Understanding Your Credit Report — Legal & Financial Implications
As a consumer, you should be aware that your credit report and the related credit score play a crucial role in your financial status. A good credit report not only will result in easier access to credit and lower interest rates but also may lead to better job opportunities and better housing. Therefore, you need to make sure that the report contains accurate information and that you address any problems with it.
The three main credit bureaus are Equifax, Experian, and Transunion. They produce similar but not identical reports, compiling information from landlords and employers of a consumer in addition to their creditors. They are permitted to provide a credit report to anyone who has a legitimate business interest in it, which is broadly interpreted. You have a right to receive a free copy of your credit report once a year through the Annual Credit Report Service.
The report will include your name, Social Security number, birth date, contact information, and other identifying information. It also will list your current and past employers. The report will provide any information about you that can be found in public records, such as criminal convictions, judgments, bankruptcies, foreclosures, and tax liens. Credit bureaus also collect and list all of a consumer’s credit accounts, both open and closed. Other credit information in the report includes the type of each account, the account numbers, the dates that the accounts were opened and closed, the monthly payments and balance on each account, and the consumer’s payment history over the past two years. Finally, a credit report will provide information about people and entities that have previously received your credit report.
You should also know that credit bureaus are not allowed to collect and report certain types of information. These mostly relate to certain protected traits of consumers, such as their race, gender, religion, or national origin. In some cases, information that suggests that a consumer has a certain medical condition will be omitted, unless it appears in a statement provided by the consumer.
Getting Negative Information Off Your Credit Report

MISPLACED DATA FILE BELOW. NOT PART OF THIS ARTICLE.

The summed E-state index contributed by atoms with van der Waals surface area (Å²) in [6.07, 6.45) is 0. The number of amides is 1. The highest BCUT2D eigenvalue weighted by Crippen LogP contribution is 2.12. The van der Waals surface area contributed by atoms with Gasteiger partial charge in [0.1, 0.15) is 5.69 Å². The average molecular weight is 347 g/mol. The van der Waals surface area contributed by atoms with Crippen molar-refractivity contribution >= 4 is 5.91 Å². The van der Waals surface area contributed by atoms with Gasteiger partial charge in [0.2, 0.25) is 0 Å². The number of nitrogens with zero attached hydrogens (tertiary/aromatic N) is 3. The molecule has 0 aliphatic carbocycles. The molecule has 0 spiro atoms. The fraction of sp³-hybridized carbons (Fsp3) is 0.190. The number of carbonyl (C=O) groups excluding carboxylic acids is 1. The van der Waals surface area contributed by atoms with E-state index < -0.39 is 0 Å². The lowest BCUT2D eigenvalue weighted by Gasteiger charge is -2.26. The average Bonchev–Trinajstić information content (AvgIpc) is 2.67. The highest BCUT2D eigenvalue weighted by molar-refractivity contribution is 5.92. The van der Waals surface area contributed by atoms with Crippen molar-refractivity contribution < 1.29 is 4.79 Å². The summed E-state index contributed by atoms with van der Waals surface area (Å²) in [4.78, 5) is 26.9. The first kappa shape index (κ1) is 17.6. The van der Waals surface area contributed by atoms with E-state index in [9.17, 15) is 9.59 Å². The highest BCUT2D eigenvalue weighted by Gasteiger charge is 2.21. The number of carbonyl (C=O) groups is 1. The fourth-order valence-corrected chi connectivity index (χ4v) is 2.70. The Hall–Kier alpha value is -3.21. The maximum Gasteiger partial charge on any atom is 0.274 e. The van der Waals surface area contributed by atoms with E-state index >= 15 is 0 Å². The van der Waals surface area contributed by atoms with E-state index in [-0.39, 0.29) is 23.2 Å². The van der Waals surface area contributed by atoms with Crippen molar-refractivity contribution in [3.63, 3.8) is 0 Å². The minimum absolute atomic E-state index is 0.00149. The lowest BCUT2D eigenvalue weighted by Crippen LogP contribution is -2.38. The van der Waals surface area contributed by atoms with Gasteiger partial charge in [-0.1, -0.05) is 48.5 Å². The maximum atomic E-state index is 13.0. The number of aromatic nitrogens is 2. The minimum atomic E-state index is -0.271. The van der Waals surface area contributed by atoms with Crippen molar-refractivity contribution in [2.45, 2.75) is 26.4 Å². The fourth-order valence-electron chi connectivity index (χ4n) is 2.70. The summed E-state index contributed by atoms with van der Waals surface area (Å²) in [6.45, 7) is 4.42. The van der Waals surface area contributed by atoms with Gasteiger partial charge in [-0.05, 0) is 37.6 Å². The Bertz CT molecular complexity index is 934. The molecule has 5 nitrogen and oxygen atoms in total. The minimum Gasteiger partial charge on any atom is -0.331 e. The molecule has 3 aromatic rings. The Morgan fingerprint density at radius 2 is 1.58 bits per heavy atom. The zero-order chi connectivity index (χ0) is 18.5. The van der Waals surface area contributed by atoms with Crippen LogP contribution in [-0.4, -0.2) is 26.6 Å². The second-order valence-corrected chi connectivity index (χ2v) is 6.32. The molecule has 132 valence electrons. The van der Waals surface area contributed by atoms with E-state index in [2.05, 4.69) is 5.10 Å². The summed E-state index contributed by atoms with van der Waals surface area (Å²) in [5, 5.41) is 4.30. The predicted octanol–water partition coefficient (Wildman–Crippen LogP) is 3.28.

In general, most types of negative information on your credit report stay on the report for seven years. These include foreclosures, late payments, unpaid debts, accounts in collections, paid tax liens, and most student loans. Inquiries by entities to which you have applied for credit stay on the report for two years. Bankruptcies stay on the report for 10 years, and unpaid tax liens may stay on the report for much longer, up to 15 years or even indefinitely. (Meanwhile, favorable information remains on your report for seven years in most cases, although theoretically it could remain on your report permanently.)
Negative yet accurate information cannot be removed from a credit report.
If you are applying for certain types of jobs or high-value loans or insurance policies, negative information that is older than seven years may remain on the report. However, as a practical matter, the credit bureau may have removed this information.
You have a right under the federal Fair Credit Reporting Act to correct inaccurate or incomplete information on your credit report. Getting help from a credit counseling agency or an attorney can be useful. You can initiate a dispute online or by phone or mail. Unless a dispute is frivolous or irrelevant, the credit bureau must investigate it. It must either delete the information and notify you or reinvestigate the disputed items and provide you with a report on the results.